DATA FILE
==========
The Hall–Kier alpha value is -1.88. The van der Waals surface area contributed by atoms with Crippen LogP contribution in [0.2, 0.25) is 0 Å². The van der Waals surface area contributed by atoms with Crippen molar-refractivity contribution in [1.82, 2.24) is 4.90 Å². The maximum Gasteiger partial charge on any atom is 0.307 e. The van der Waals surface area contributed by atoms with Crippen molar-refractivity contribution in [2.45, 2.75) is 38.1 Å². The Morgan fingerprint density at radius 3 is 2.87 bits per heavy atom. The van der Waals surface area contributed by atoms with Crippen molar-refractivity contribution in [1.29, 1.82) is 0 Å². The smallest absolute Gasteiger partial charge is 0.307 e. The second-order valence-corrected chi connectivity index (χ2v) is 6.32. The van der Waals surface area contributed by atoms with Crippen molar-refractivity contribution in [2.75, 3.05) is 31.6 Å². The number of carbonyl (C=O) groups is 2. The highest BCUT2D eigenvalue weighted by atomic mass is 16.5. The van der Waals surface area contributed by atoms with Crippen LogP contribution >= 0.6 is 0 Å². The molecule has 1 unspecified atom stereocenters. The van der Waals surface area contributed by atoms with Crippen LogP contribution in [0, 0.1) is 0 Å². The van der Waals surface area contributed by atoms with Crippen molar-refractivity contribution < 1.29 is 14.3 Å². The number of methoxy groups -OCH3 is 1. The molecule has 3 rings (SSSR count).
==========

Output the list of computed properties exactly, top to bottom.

The Hall–Kier alpha value is -1.88. The van der Waals surface area contributed by atoms with Crippen LogP contribution in [0.2, 0.25) is 0 Å². The van der Waals surface area contributed by atoms with Crippen molar-refractivity contribution in [1.82, 2.24) is 4.90 Å². The maximum Gasteiger partial charge on any atom is 0.307 e. The van der Waals surface area contributed by atoms with Crippen molar-refractivity contribution in [2.45, 2.75) is 38.1 Å². The Morgan fingerprint density at radius 3 is 2.87 bits per heavy atom. The van der Waals surface area contributed by atoms with Crippen molar-refractivity contribution in [1.29, 1.82) is 0 Å². The smallest absolute Gasteiger partial charge is 0.307 e. The second-order valence-corrected chi connectivity index (χ2v) is 6.32. The van der Waals surface area contributed by atoms with Crippen molar-refractivity contribution in [2.75, 3.05) is 31.6 Å². The number of carbonyl (C=O) groups is 2. The highest BCUT2D eigenvalue weighted by atomic mass is 16.5. The van der Waals surface area contributed by atoms with Crippen LogP contribution >= 0.6 is 0 Å². The molecule has 1 unspecified atom stereocenters. The van der Waals surface area contributed by atoms with Crippen LogP contribution in [0, 0.1) is 0 Å². The van der Waals surface area contributed by atoms with Crippen molar-refractivity contribution < 1.29 is 14.3 Å². The number of methoxy groups -OCH3 is 1. The molecule has 3 rings (SSSR count).